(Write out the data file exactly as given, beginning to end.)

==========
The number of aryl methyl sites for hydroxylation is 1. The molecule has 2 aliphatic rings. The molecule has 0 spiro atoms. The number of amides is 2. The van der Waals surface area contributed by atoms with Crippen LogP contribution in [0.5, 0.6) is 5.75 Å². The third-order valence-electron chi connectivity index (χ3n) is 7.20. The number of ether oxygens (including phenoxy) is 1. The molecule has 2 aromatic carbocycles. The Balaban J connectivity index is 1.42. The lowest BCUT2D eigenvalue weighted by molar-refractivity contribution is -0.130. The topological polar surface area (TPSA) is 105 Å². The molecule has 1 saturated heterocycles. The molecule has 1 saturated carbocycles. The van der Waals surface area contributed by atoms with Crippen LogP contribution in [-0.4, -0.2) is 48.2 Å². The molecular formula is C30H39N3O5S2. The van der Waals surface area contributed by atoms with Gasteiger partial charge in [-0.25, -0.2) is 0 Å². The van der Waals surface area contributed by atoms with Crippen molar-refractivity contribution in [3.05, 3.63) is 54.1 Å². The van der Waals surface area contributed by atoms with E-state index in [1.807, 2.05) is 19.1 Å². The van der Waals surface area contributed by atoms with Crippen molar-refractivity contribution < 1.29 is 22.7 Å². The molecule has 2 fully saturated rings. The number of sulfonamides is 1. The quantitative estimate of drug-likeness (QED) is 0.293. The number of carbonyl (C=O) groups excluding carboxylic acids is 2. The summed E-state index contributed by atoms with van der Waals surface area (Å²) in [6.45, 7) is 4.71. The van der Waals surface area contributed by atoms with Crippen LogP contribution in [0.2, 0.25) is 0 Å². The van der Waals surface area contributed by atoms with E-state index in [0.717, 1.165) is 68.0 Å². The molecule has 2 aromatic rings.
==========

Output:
The number of aryl methyl sites for hydroxylation is 1. The molecule has 2 aliphatic rings. The molecule has 0 spiro atoms. The number of amides is 2. The van der Waals surface area contributed by atoms with Crippen LogP contribution in [0.5, 0.6) is 5.75 Å². The third-order valence-electron chi connectivity index (χ3n) is 7.20. The number of ether oxygens (including phenoxy) is 1. The molecule has 2 aromatic carbocycles. The Balaban J connectivity index is 1.42. The lowest BCUT2D eigenvalue weighted by molar-refractivity contribution is -0.130. The topological polar surface area (TPSA) is 105 Å². The molecule has 1 saturated heterocycles. The molecule has 1 saturated carbocycles. The van der Waals surface area contributed by atoms with Crippen LogP contribution in [-0.4, -0.2) is 48.2 Å². The molecular formula is C30H39N3O5S2. The van der Waals surface area contributed by atoms with Gasteiger partial charge in [-0.25, -0.2) is 0 Å². The van der Waals surface area contributed by atoms with Crippen molar-refractivity contribution in [3.05, 3.63) is 54.1 Å². The van der Waals surface area contributed by atoms with E-state index in [1.807, 2.05) is 19.1 Å². The van der Waals surface area contributed by atoms with Crippen molar-refractivity contribution < 1.29 is 22.7 Å². The molecule has 2 fully saturated rings. The number of sulfonamides is 1. The quantitative estimate of drug-likeness (QED) is 0.293. The number of carbonyl (C=O) groups excluding carboxylic acids is 2. The summed E-state index contributed by atoms with van der Waals surface area (Å²) in [6.45, 7) is 4.71. The van der Waals surface area contributed by atoms with Crippen LogP contribution in [0.2, 0.25) is 0 Å². The van der Waals surface area contributed by atoms with E-state index in [0.717, 1.165) is 68.0 Å². The molecule has 2 aromatic rings.